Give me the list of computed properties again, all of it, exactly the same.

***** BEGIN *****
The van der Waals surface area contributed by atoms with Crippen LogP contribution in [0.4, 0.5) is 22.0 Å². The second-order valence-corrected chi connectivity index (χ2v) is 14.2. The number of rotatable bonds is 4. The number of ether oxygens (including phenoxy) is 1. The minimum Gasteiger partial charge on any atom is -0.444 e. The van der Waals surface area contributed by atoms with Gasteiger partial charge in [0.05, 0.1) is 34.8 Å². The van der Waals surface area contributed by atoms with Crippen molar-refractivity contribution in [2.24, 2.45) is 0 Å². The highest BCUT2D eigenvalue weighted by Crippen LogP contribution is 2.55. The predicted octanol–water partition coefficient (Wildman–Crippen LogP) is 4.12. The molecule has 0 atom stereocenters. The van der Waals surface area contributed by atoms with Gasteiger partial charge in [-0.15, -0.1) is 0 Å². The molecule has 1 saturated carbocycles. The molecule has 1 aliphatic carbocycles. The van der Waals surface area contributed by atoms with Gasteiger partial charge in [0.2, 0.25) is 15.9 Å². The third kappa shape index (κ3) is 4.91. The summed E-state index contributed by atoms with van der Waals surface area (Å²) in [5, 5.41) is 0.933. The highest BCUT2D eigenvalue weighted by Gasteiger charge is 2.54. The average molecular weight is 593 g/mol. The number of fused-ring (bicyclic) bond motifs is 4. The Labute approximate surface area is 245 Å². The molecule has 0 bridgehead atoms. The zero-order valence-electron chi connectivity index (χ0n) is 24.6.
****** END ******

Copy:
The van der Waals surface area contributed by atoms with Crippen LogP contribution in [0.4, 0.5) is 22.0 Å². The second-order valence-corrected chi connectivity index (χ2v) is 14.2. The number of rotatable bonds is 4. The number of ether oxygens (including phenoxy) is 1. The minimum Gasteiger partial charge on any atom is -0.444 e. The van der Waals surface area contributed by atoms with Gasteiger partial charge in [0.05, 0.1) is 34.8 Å². The van der Waals surface area contributed by atoms with Crippen molar-refractivity contribution in [2.24, 2.45) is 0 Å². The highest BCUT2D eigenvalue weighted by Crippen LogP contribution is 2.55. The predicted octanol–water partition coefficient (Wildman–Crippen LogP) is 4.12. The molecule has 0 atom stereocenters. The van der Waals surface area contributed by atoms with Gasteiger partial charge in [-0.15, -0.1) is 0 Å². The molecule has 1 saturated carbocycles. The molecule has 1 aliphatic carbocycles. The van der Waals surface area contributed by atoms with Gasteiger partial charge in [0.2, 0.25) is 15.9 Å². The third kappa shape index (κ3) is 4.91. The summed E-state index contributed by atoms with van der Waals surface area (Å²) in [5, 5.41) is 0.933. The highest BCUT2D eigenvalue weighted by Gasteiger charge is 2.54. The average molecular weight is 593 g/mol. The number of fused-ring (bicyclic) bond motifs is 4. The Labute approximate surface area is 245 Å². The molecule has 0 bridgehead atoms. The zero-order valence-electron chi connectivity index (χ0n) is 24.6.